What is positive psychology? Is just a fancy name for positive thinking and happiology? Is it possible to study happiness in a scientific manner? And if yes, which is the most appropriate method? Is positive psychology (PP) only about happiness and positivity? Is PP a different kind of psychology or is it simply psychology? Or is it just a self-help tool with scientific pretentions? These are some questions that would be addressed in a series of articles together with what PP is really about, the sceptical voices and how criticism can be tackled. This will be done in three main parts: 1) short introduction about PP, 2) the main criticism addressed to PP and finally 3) presenting evidence that will cover defence of positive psychology movement.
So what is Positive Psychology?
Positive psychology is a new approach in the psychology arena being initiated in 1998 by Martin Seligman as an alternative movement to the mainstream psychology. Initially psychology had three major interests in the field of understanding human mind and behaviour: (1) the study of mental illness and development of different treatments, (2) the study of success factors and (3) the study of exceptional people like geniuses or mnemonics. For historical reasons, especially because of the two world wars more then half a century of research was dedicated mainly to the first subject (Seligman, 2002). PP came with the idea to balance the status quo and consider also what goes well, what makes people happier or successful.Even if the ideas stated at the beginning of this movement were not new in themselves, the approach of PP differentiated itself by bringing scientific research into the study and applicationof different factors allowing individuals and communities to improve their lives, to flourish and live a life beyond simple survival, offering alternatives to languishing lives. As Seligman explained, it is addressing “how to go from plus two to plus seven in your life, not just how to go from minus five to minus three and fell a little less miserable”(Seligman, 2002, pg.IX). Positive psychology looks through scientific lens at topics like happiness, optimism, positive emotions, strengths, resilience, flow etc, areas that have been little or just exceptionally explored in psychology, trying to make a coherent reflection as well as a theoretical framework and applications around the question of how to live a good life and flourish.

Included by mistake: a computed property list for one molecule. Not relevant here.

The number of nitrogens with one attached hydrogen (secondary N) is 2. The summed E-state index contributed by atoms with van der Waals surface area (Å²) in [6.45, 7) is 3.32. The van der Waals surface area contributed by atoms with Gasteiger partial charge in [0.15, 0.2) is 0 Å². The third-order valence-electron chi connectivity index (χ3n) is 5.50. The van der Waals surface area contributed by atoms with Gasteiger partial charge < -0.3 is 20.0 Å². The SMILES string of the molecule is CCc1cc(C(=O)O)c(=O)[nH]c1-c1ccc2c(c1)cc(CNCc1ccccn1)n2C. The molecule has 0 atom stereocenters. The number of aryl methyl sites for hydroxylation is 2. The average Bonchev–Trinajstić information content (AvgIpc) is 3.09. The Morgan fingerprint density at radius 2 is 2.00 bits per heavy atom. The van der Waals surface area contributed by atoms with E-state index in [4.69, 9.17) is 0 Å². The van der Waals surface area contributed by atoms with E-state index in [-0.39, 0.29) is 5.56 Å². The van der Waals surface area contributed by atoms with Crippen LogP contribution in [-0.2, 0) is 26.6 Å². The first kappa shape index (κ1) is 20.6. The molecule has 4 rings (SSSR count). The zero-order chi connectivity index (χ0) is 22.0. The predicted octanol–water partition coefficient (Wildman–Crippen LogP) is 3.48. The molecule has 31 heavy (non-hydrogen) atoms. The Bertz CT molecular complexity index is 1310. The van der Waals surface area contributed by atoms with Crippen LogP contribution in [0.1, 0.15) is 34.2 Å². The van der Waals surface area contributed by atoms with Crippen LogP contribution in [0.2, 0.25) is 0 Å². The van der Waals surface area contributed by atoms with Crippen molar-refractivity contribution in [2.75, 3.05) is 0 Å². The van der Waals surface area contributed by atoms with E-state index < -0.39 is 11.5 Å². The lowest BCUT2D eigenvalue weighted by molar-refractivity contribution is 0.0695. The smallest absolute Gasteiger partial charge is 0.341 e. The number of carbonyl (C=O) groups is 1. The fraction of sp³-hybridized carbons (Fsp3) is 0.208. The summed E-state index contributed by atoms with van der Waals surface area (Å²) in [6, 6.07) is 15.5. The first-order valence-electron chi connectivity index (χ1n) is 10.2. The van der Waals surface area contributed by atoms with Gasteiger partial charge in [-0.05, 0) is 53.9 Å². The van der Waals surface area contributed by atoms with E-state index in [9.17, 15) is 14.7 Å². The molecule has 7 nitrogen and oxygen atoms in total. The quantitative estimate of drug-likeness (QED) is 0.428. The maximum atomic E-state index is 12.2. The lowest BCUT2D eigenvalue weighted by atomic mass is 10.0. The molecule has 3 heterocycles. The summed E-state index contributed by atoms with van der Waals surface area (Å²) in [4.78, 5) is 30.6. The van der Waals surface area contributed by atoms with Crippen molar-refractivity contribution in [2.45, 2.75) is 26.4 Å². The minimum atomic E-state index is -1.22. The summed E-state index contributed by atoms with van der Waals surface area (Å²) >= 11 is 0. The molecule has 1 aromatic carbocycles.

When saying the ideas are not new is intended the fact that on one side humanity reflected on the above subjects from the beginning of times as we can see in philosophy. On the other side, the humanistic movement in psychology definitely touched some of the themes gathered today under the positive psychology movement but without backing it up with scientific research. Consequently, in the realm of more and more scientific approaches in modern psychology, humanistic ideas fade away in a certain manner. Also mental health or health psychology moved from a medical model towards a more holistic, health oriented model relating very well with PP movement.